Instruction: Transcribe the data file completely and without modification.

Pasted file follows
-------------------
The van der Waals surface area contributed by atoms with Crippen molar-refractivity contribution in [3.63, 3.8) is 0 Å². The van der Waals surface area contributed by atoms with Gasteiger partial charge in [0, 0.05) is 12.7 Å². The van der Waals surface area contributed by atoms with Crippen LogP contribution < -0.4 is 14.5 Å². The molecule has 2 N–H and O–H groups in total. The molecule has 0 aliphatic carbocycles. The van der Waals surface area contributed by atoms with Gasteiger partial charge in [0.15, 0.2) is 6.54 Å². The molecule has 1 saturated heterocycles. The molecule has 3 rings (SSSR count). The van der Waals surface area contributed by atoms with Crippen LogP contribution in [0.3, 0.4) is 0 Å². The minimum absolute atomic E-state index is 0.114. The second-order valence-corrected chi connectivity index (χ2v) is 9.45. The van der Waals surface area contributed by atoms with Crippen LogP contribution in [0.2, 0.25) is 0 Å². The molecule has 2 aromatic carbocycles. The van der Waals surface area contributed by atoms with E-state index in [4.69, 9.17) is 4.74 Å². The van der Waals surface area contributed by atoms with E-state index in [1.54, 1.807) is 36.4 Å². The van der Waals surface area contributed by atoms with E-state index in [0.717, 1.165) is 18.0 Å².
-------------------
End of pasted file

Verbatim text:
The van der Waals surface area contributed by atoms with Crippen molar-refractivity contribution in [3.63, 3.8) is 0 Å². The van der Waals surface area contributed by atoms with Gasteiger partial charge in [0, 0.05) is 12.7 Å². The van der Waals surface area contributed by atoms with Crippen LogP contribution < -0.4 is 14.5 Å². The molecule has 2 N–H and O–H groups in total. The molecule has 0 aliphatic carbocycles. The van der Waals surface area contributed by atoms with Gasteiger partial charge in [0.15, 0.2) is 6.54 Å². The molecule has 1 saturated heterocycles. The molecule has 3 rings (SSSR count). The van der Waals surface area contributed by atoms with Crippen LogP contribution in [0.3, 0.4) is 0 Å². The minimum absolute atomic E-state index is 0.114. The second-order valence-corrected chi connectivity index (χ2v) is 9.45. The van der Waals surface area contributed by atoms with Crippen LogP contribution in [0.2, 0.25) is 0 Å². The molecule has 2 aromatic carbocycles. The van der Waals surface area contributed by atoms with E-state index in [4.69, 9.17) is 4.74 Å². The van der Waals surface area contributed by atoms with E-state index in [1.54, 1.807) is 36.4 Å². The van der Waals surface area contributed by atoms with E-state index in [0.717, 1.165) is 18.0 Å².